ACT-A: put words into action to combat Covid-19

ACT-A, the global collaboration to respond to the Covid-19 pandemic, can and must do more to effectively combat this international health crisis. It must use its leverage to significantly improve equitable access to vaccines, therapeutics and diagnostics, and establish adequate funding of health systems in order to implement these commodities. Wemos fully supports the urgent recommendations on these matters of the Platform for Civil Society and Community Representatives to ACT-A. Also, we are proud that our global health advocate Amanda Banda was selected to be civil society representative to ACT-A’s Health Systems Connector.

As one of two representatives, Amanda (on behalf of Wemos) coordinated civil society engagement in the ACT-A review process led by the World Health Organization (WHO). We managed to include concerns around the lack of funding for additional health care workforce recruitment in the ACT-A review report. Thanks to our involvement, the new ACT-A Strategy and its Health Systems and Response Connector Pillar address the need to surge the health workforce.

Neglecting fundamental questions

In ACT-A (Access to Covid-19 Tools Accelerator), leading global health agencies (Global Fund, WHO, World Bank, etc.) collaborate with governments, civil society and industry to accelerate development and distribution of medical products against Covid-19. Recent evaluations on its work resulted in a review exploring possibilities to enhance its performance.

According to the ACT-A civil society representatives, the review has neglected fundamental questions and lacks input from those most affected by the pandemic. Therefore, they have published a statement holding recommendations for ACT-A to move forward.

Equal access to medical products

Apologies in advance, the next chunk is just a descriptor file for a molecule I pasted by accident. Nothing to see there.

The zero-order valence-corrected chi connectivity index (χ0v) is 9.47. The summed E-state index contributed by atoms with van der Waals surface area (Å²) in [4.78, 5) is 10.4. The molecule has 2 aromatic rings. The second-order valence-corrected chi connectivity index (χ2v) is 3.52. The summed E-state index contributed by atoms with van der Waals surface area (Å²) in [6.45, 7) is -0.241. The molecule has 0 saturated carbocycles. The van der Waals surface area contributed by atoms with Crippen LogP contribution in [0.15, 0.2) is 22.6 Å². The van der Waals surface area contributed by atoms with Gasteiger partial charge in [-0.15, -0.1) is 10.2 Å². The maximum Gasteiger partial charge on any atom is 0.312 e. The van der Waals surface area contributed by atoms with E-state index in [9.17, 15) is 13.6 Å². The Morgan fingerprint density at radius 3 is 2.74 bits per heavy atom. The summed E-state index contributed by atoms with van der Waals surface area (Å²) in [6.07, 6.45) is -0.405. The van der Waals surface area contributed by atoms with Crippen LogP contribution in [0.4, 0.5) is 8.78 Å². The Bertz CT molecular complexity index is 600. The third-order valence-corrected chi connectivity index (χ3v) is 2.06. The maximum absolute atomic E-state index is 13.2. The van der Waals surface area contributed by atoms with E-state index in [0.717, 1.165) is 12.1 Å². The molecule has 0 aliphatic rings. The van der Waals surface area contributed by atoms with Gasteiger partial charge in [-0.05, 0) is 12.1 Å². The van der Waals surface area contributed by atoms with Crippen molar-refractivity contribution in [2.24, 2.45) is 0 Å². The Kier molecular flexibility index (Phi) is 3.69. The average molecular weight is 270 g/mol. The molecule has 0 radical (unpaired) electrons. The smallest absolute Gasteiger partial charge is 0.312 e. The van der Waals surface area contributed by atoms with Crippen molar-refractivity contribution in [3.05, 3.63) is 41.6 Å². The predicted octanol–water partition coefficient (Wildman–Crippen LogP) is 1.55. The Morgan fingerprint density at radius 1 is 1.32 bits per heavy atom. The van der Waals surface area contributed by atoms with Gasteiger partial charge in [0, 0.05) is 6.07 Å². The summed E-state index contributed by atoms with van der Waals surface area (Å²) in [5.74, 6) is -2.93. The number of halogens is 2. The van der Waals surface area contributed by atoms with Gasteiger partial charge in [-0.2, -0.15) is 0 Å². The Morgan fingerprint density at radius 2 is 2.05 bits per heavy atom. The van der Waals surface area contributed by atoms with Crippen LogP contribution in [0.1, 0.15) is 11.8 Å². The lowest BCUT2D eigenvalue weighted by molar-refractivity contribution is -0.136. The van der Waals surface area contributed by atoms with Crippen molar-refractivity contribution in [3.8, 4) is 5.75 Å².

ACT-A consists of the most influential organisations in achieving equitable access to medical products against Covid-19. Nevertheless, the harsh reality is that many low- and middle-income countries still experience dire vaccine shortages.

The civil society representatives therefore call upon ACT-A to put words into action and make serious work of its purpose. One of their recommendations is that ACT-A must use its power to stimulate temporary waiving of intellectual property rights (through the so-called TRIPS waiver) and sharing of know-how and technology by pharmaceutical companies in order to maximise vaccine production.

Investing in health systems

Distribution of medical products against Covid-19 requires strong health systems with trained health workers to implement them. The civil society representatives believe that ACT-A does not recognize this matter. They urge ACT-A to prioritise investments in recruitment, training and remuneration of health workers, particularly in low- and middle-income countries.

Meaningful involvement

The civil society platform furthermore states that a lack of meaningful involvement of low- and middle-income country representatives in the decision-making, is at the root of the current shortcomings of ACT-A. So far, ACT-A has primarily turned to organisations and experts from high-income countries to develop and review ACT-A initiatives.

This approach is both demeaning and ineffective. As low- and middle-income countries are affected most by the pandemic, their involvement in decision-making is crucial to ensure that initiatives meet the actual needs.

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